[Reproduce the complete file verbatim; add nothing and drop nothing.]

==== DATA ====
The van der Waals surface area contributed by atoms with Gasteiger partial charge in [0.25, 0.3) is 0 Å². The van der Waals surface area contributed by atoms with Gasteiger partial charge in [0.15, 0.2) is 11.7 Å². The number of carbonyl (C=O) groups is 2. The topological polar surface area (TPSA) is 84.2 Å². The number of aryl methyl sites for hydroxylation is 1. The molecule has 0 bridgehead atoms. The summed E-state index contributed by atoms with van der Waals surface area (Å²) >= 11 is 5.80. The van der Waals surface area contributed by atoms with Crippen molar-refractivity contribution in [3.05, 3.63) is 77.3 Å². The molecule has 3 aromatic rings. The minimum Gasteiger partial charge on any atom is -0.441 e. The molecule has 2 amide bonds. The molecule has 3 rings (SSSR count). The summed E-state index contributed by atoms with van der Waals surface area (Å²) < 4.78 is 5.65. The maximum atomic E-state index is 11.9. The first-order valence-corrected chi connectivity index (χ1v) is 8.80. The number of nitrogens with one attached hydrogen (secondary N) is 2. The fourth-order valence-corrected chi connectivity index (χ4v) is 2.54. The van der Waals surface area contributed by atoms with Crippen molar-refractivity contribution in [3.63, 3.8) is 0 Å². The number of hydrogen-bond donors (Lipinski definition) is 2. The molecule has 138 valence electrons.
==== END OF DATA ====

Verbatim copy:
The van der Waals surface area contributed by atoms with Gasteiger partial charge in [0.25, 0.3) is 0 Å². The van der Waals surface area contributed by atoms with Gasteiger partial charge in [0.15, 0.2) is 11.7 Å². The number of carbonyl (C=O) groups is 2. The topological polar surface area (TPSA) is 84.2 Å². The number of aryl methyl sites for hydroxylation is 1. The molecule has 0 bridgehead atoms. The summed E-state index contributed by atoms with van der Waals surface area (Å²) >= 11 is 5.80. The van der Waals surface area contributed by atoms with Crippen molar-refractivity contribution in [3.05, 3.63) is 77.3 Å². The molecule has 3 aromatic rings. The minimum Gasteiger partial charge on any atom is -0.441 e. The molecule has 2 amide bonds. The molecule has 3 rings (SSSR count). The summed E-state index contributed by atoms with van der Waals surface area (Å²) < 4.78 is 5.65. The maximum atomic E-state index is 11.9. The first-order valence-corrected chi connectivity index (χ1v) is 8.80. The number of nitrogens with one attached hydrogen (secondary N) is 2. The fourth-order valence-corrected chi connectivity index (χ4v) is 2.54. The van der Waals surface area contributed by atoms with Crippen molar-refractivity contribution in [3.63, 3.8) is 0 Å². The number of hydrogen-bond donors (Lipinski definition) is 2. The molecule has 138 valence electrons.